World Press Photo of the year awarded to Samuel Aranda Samuel Aranda for The New York Times via Reuters A woman holding a wounded relative during protests in Sanaa, Yemen, on October 15, 2011. By David R Arnott, NBC News The international jury of the 55th annual World Press Photo Contest announced Friday that it had selected a picture by Samuel Aranda as the World Press Photo of the Year 2011. Samuel Aranda / EPA, file An undated self portrait by photographer Samuel Aranda. Jurors said the photo of a veiled woman holding a wounded relative in her arms after a demonstration in Yemen captured multiple facets of the "Arab Spring" uprisings across the Middle last year. The winning photo was selected from 101,254 images submitted by 5,247 photographers from 124 countries. Aranda, a freelance photographer from Spain, traveled to Yemen on assignment for The New York Times. "What I would really like is for this photo to help the people of Yemen," he told The British Journal of Photography after learning of the award. Vincent Boisot / AP
Data Visualization: Modern Approaches About The Author Vitaly Friedman loves beautiful content and doesn’t like to give in easily. When he is not writing or speaking at a conference, he’s most probably running … More about Vitaly Friedman … Data presentation can be beautiful, elegant and descriptive. There is a variety of conventional ways to visualize data - tables, histograms, pie charts and bar graphs are being used every day, in every project and on every possible occasion. Data presentation can be beautiful, elegant and descriptive. So what can we expect? Let’s take a look at the most interesting modern approaches to data visualization as well as related articles, resources and tools. 1. Trendmap 2007 Informationarchitects.jp presents the 200 most successful websites on the web, ordered by category, proximity, success, popularity and perspective in a mindmap. 2. Newsmap is an application that visually reflects the constantly changing landscape of the Google News news aggregator. 3. 4. 5. 6. Visualcomplexity.com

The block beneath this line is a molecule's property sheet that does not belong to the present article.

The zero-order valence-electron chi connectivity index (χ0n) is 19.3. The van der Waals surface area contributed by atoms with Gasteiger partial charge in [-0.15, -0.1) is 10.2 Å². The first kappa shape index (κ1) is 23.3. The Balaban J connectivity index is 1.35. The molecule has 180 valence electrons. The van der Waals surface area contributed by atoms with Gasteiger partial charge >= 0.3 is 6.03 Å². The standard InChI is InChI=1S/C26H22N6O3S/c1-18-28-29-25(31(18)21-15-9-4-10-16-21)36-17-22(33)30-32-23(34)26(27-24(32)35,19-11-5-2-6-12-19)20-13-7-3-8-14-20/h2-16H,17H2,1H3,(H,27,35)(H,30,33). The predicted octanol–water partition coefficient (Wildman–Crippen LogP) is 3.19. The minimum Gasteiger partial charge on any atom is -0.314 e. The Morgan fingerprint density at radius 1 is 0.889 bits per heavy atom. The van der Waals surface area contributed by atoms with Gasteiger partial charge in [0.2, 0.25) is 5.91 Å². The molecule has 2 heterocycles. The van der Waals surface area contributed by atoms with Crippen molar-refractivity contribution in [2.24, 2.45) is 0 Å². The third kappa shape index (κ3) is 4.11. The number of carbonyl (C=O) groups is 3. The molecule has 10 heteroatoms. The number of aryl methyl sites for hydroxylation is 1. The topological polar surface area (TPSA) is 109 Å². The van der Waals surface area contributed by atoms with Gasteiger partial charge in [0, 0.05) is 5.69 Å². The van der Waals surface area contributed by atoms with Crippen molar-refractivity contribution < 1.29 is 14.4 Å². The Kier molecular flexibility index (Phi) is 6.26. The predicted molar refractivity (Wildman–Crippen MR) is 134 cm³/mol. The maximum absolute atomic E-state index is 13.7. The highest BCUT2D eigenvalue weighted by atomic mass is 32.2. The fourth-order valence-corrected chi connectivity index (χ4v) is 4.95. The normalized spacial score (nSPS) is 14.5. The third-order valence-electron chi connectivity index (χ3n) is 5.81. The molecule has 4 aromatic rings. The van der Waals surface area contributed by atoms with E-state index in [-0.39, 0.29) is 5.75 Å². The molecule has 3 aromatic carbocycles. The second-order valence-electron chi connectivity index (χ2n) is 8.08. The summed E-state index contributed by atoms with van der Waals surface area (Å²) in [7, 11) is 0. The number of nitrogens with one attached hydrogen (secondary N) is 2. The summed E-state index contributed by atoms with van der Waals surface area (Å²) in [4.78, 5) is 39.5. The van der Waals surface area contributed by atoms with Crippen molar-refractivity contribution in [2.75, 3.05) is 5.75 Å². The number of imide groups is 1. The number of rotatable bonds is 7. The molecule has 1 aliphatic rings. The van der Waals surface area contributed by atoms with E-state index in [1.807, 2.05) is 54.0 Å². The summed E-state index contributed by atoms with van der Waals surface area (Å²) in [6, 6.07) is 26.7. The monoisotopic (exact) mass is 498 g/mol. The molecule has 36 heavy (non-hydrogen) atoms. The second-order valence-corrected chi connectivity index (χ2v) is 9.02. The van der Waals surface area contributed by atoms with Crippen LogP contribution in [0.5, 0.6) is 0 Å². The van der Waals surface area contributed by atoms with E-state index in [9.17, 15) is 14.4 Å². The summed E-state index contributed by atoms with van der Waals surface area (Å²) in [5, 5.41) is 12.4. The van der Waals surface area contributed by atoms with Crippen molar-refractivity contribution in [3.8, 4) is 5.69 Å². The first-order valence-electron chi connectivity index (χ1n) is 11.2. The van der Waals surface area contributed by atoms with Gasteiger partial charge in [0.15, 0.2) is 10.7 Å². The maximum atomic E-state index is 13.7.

One man, 100,000 toothpicks, and 35 years: An incredible kinetic sculpture of San Francisco Thirty five years ago I had yet to be born, but artist Scott Weaver had already begun work on this insanely complex kinetic sculpture, Rolling through the Bay, that he continues to modify and expand even today. The elaborate sculpture is comprised of multiple “tours” that move pingpong balls through neighborhoods, historical locations, and iconic symbols of San Francisco, all recreated with a little glue, some toothpicks, and an incredible amount of ingenuity. He admits in the video that there are several toothpick sculptures even larger than his, but none has the unique kinetic components he’s constructed. Via his website Weaver estimates he’s spent over 3,000 hours on the project, and the toothpicks have been sourced from around the world: I have used different brands of toothpicks depending on what I am building. I also have many friends and family members that collect toothpicks in their travels for me. See the sculpture for yourself at the Tinkering Studio through the end of June.